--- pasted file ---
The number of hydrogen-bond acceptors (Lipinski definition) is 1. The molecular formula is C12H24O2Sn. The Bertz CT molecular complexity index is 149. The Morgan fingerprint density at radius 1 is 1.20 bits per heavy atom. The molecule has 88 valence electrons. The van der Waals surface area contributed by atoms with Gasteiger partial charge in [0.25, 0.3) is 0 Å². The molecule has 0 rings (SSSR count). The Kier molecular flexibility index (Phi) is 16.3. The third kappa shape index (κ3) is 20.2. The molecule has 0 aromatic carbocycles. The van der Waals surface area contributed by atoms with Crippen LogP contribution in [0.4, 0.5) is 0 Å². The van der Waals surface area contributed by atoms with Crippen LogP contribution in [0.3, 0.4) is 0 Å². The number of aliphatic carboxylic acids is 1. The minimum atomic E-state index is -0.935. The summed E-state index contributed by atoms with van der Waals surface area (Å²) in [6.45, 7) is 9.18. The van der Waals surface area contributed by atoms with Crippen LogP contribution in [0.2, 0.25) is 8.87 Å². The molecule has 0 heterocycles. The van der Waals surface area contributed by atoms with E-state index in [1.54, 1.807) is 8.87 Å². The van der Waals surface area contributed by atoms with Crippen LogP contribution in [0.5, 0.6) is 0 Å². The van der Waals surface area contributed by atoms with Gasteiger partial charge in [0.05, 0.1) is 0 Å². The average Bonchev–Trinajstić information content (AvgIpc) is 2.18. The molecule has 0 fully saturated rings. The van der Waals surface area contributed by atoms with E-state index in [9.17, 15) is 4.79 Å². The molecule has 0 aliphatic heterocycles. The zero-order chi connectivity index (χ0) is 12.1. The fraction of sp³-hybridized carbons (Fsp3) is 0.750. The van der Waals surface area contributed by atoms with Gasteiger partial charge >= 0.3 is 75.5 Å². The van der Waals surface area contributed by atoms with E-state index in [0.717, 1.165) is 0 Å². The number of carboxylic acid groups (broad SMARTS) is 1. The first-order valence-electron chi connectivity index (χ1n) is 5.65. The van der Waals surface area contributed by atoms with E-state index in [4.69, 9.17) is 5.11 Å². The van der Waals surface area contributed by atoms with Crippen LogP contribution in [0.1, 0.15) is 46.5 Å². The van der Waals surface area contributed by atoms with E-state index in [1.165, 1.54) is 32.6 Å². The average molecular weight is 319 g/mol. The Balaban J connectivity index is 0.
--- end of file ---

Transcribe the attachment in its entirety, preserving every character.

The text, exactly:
The number of hydrogen-bond acceptors (Lipinski definition) is 1. The molecular formula is C12H24O2Sn. The Bertz CT molecular complexity index is 149. The Morgan fingerprint density at radius 1 is 1.20 bits per heavy atom. The molecule has 88 valence electrons. The van der Waals surface area contributed by atoms with Gasteiger partial charge in [0.25, 0.3) is 0 Å². The molecule has 0 rings (SSSR count). The Kier molecular flexibility index (Phi) is 16.3. The third kappa shape index (κ3) is 20.2. The molecule has 0 aromatic carbocycles. The van der Waals surface area contributed by atoms with Crippen LogP contribution in [0.4, 0.5) is 0 Å². The van der Waals surface area contributed by atoms with Crippen LogP contribution in [0.3, 0.4) is 0 Å². The number of aliphatic carboxylic acids is 1. The minimum atomic E-state index is -0.935. The summed E-state index contributed by atoms with van der Waals surface area (Å²) in [6.45, 7) is 9.18. The van der Waals surface area contributed by atoms with Crippen LogP contribution in [0.2, 0.25) is 8.87 Å². The molecule has 0 heterocycles. The van der Waals surface area contributed by atoms with E-state index in [1.54, 1.807) is 8.87 Å². The van der Waals surface area contributed by atoms with Crippen LogP contribution in [0.5, 0.6) is 0 Å². The van der Waals surface area contributed by atoms with Gasteiger partial charge in [0.05, 0.1) is 0 Å². The average Bonchev–Trinajstić information content (AvgIpc) is 2.18. The molecule has 0 fully saturated rings. The van der Waals surface area contributed by atoms with E-state index in [9.17, 15) is 4.79 Å². The molecule has 0 aliphatic heterocycles. The zero-order chi connectivity index (χ0) is 12.1. The fraction of sp³-hybridized carbons (Fsp3) is 0.750. The van der Waals surface area contributed by atoms with Gasteiger partial charge >= 0.3 is 75.5 Å². The van der Waals surface area contributed by atoms with E-state index in [0.717, 1.165) is 0 Å². The number of carboxylic acid groups (broad SMARTS) is 1. The first-order valence-electron chi connectivity index (χ1n) is 5.65. The van der Waals surface area contributed by atoms with E-state index in [4.69, 9.17) is 5.11 Å². The van der Waals surface area contributed by atoms with Crippen LogP contribution in [0.1, 0.15) is 46.5 Å². The van der Waals surface area contributed by atoms with E-state index in [1.165, 1.54) is 32.6 Å². The average molecular weight is 319 g/mol. The Balaban J connectivity index is 0.